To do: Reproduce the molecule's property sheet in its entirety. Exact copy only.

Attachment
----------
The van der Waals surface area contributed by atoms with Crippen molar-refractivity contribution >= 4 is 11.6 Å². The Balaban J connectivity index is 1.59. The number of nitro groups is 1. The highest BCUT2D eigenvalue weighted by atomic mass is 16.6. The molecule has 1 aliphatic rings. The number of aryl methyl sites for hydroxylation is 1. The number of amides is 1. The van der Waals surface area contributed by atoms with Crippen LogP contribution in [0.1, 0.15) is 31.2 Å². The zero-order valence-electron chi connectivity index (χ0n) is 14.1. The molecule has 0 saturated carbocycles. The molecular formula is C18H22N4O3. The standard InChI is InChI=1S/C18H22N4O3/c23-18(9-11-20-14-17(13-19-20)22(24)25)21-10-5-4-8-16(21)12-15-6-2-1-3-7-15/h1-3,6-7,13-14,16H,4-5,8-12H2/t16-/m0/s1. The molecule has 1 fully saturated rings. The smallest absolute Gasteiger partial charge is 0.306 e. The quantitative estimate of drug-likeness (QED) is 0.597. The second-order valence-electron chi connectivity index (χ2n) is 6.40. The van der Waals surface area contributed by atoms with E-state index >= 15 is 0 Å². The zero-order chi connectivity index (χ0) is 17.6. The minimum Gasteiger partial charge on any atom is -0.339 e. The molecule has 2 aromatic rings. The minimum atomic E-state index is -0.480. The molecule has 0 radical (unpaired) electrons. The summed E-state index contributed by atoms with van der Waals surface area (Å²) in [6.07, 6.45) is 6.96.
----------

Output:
The van der Waals surface area contributed by atoms with Crippen molar-refractivity contribution >= 4 is 11.6 Å². The Balaban J connectivity index is 1.59. The number of nitro groups is 1. The highest BCUT2D eigenvalue weighted by atomic mass is 16.6. The molecule has 1 aliphatic rings. The number of aryl methyl sites for hydroxylation is 1. The number of amides is 1. The van der Waals surface area contributed by atoms with Crippen LogP contribution in [0.1, 0.15) is 31.2 Å². The zero-order valence-electron chi connectivity index (χ0n) is 14.1. The molecule has 0 saturated carbocycles. The molecular formula is C18H22N4O3. The standard InChI is InChI=1S/C18H22N4O3/c23-18(9-11-20-14-17(13-19-20)22(24)25)21-10-5-4-8-16(21)12-15-6-2-1-3-7-15/h1-3,6-7,13-14,16H,4-5,8-12H2/t16-/m0/s1. The molecule has 1 fully saturated rings. The smallest absolute Gasteiger partial charge is 0.306 e. The quantitative estimate of drug-likeness (QED) is 0.597. The second-order valence-electron chi connectivity index (χ2n) is 6.40. The van der Waals surface area contributed by atoms with E-state index >= 15 is 0 Å². The zero-order chi connectivity index (χ0) is 17.6. The minimum Gasteiger partial charge on any atom is -0.339 e. The molecule has 2 aromatic rings. The minimum atomic E-state index is -0.480. The molecule has 0 radical (unpaired) electrons. The summed E-state index contributed by atoms with van der Waals surface area (Å²) in [6.07, 6.45) is 6.96.